Attendees trot about flicking the delivery room blinds shut and locking the entrance for privacy... and for the safety of the public.
“It hurts… OH GOD… it hurts.”
The doctor, an African with a thick accent, orders more morphine for the mother-to-be and a nurse dutifully injects it into the drip though fear pervades her and her hands shake uncontrolably. Another frightened nurse mops blood from beneath the table only to give up and layer paper instead. The doctor might slip and kill the baby she thinks… but what if that would be for the best?
Across the hall the father waits, a cigarette box rolling around in his hands. The couple are not married and may never be, if God has an opinion, but he feels close to the baby if not the mother. Ever since conception, a drunken fuck in her other kids four-foot bed; he believed he could hear the baby’s voice, his voice. The sex is officially unknown still, but the father is sure – dead certain – that it is a boy. He can hear the mother scream from the room and he smiles. The boy is alive.
In the doctors’ ear, a nurse whispers:
“The bleeding won’t stop. What do we do?”
She wipes the sweat from his brow secretly affectionate, unaware that they can never be intimate again. This child will change that.
“We will deliver this baby.”
The mother screams shrilly and squeezes a nurse’s hand who balks and drops to a knee. Blood stains her apron and her skin. Tomorrow she will scrub and scrape but the stain will remain permanently.
“What’s wrong with my BABY? What’s wrong with it?” The mother’s head juts back with a sudden strike of pain, as if in a car crash, and she just exhales before slipping unconscious.
Simultaneously the doctor gasps. The mothers’ vaginal wall is tearing and she bleeds internally. He orders an emergency c-section but fears it may be too late.
The babies’ head pokes out; the skin is red raw, peeling off even now only seconds in the fresh air. And as it slips and twirls from the womb, blood lubricating it’s exit, it’s crawl to freedom, the doctors heart grows heavy and numb at what he holds in his hands. A strong baby boy, a pair of sharp, bloodied horns jutting from his forehead.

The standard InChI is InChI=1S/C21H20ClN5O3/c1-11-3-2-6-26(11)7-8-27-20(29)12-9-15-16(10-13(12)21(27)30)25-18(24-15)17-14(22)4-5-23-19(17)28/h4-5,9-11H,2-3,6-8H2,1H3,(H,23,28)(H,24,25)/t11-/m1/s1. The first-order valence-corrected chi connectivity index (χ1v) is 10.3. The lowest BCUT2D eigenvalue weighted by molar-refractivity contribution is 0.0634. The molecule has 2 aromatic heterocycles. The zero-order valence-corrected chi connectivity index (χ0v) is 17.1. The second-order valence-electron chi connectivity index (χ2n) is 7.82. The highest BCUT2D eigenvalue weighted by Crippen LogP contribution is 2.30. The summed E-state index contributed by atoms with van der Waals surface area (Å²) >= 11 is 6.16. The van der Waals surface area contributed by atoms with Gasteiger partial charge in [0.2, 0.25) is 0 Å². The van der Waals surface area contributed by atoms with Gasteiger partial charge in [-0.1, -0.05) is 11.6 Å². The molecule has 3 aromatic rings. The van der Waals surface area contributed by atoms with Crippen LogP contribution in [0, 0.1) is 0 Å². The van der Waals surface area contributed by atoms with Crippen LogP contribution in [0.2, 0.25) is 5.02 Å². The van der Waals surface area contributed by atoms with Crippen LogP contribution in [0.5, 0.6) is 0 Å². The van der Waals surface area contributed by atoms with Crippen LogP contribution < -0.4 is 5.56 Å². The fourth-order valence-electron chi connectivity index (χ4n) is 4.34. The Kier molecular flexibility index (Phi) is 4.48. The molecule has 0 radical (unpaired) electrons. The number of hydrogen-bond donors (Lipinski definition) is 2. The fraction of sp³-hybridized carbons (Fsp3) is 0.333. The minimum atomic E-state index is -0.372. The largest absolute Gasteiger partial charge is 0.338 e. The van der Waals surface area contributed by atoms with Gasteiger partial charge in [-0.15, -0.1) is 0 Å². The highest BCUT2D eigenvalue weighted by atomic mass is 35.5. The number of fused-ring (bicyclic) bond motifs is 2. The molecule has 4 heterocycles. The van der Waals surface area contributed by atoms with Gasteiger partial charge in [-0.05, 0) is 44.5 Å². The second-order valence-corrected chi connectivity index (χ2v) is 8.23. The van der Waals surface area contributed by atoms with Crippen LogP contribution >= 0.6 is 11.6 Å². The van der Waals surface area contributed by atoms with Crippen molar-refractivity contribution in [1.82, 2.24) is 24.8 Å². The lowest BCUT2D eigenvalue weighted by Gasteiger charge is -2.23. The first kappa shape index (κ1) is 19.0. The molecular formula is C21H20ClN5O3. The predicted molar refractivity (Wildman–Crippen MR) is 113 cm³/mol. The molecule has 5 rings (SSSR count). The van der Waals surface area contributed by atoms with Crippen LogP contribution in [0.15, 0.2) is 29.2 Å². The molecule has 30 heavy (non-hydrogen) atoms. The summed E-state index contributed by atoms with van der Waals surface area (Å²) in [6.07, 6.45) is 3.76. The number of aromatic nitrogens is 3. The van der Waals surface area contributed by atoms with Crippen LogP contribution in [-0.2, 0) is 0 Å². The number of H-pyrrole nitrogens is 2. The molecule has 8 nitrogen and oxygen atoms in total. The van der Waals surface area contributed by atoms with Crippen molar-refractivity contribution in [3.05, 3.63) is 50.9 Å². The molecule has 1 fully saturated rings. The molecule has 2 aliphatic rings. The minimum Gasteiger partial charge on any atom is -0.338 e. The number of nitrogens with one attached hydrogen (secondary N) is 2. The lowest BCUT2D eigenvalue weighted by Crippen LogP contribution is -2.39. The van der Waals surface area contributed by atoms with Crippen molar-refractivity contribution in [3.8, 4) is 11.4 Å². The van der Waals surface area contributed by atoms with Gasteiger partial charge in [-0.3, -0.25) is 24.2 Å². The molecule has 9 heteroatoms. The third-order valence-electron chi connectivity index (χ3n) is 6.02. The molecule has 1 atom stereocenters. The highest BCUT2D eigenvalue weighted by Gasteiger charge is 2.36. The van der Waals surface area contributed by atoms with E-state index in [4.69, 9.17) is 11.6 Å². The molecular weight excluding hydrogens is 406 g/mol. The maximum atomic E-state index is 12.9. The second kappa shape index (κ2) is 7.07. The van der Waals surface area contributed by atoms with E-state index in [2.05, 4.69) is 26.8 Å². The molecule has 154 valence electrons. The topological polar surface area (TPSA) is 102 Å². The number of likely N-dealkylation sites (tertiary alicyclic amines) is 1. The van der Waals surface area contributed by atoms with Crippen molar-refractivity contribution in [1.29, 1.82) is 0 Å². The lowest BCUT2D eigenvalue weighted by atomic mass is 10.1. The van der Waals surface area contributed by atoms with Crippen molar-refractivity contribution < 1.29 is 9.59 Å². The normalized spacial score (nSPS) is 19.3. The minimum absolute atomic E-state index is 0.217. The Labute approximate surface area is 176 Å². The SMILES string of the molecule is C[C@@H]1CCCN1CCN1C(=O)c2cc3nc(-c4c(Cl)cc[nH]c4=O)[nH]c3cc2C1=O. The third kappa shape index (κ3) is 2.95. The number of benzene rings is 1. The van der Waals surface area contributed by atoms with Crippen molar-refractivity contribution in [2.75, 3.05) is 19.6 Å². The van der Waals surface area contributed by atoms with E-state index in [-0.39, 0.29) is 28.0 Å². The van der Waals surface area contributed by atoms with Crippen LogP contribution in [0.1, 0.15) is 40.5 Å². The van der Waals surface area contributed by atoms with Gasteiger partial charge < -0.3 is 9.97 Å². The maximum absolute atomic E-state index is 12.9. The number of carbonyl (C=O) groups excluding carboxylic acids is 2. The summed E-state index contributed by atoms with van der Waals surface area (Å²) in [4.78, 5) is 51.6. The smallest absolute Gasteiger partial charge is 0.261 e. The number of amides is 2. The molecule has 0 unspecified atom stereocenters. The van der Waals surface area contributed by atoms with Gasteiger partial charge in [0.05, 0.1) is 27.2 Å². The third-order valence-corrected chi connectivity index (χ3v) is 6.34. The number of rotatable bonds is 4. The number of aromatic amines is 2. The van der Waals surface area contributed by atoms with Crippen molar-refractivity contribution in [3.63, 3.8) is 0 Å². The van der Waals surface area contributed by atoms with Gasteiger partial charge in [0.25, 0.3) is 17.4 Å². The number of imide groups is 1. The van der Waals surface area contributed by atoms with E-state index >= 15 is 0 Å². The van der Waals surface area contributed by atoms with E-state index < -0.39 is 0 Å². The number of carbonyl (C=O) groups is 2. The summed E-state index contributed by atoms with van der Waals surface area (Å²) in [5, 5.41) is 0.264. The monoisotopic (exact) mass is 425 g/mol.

I hope you enjoyed the story, a fictional tale of what could happen if Satan inseminated a hapless young lass who’s only dream was to raise a sprite, healthy family. Dreams can be thrashed around like abused children and this young woman was a victim of just that. The ethereal art of turning a persons’ life down the wrong street in a split second, in the time it takes to illuminate a room… or to darken a stained corner.
Britney Spears gave birth to a healthy baby boy today. Preston Michael Spears Federline, the heir extraordinaire to the Spears fortune and infamy. The press will focus on this birth and rightly so, but Britney was not the only female on the planet to have drunken, trailer trash sex nine months ago. My brother and his vagina performed the sweaty dance, the social contract, and the proof was delivered just hours ago in Limerick Regional hospital, a seven-pound boy without horns or a tail, but with ten fingers and toes and a dull brain.
Sure, those people with eyes will look upon the boy and see a cute bag of flesh with spit dribbling down it’s soft chin and a dark shadow cast over his eyes, but I see a desperate grab for money. One final attempt to prove that the father might not be the thieving, lying, alcoholic waste of a human that he so deftly demonstrated himself to be so many times before, but a caring, gentle soul who only needed the right push a child provides, the right reason to settle down and work hard at raising a family and perhaps get to know his own parents a little better. And their money.
I may be proven a cynic in the years to come, and perhaps some part of me buried deep beneath the boiling waves of hate wants it to be so. But I cannot envisage this family, and I use that term loosely, I just cannot envisage them staying together for the death and violence they will inevitable pull over themselves like a blanket of knives. I am an uncle today, gentle readers, and I wish for the life in me that I wasn’t.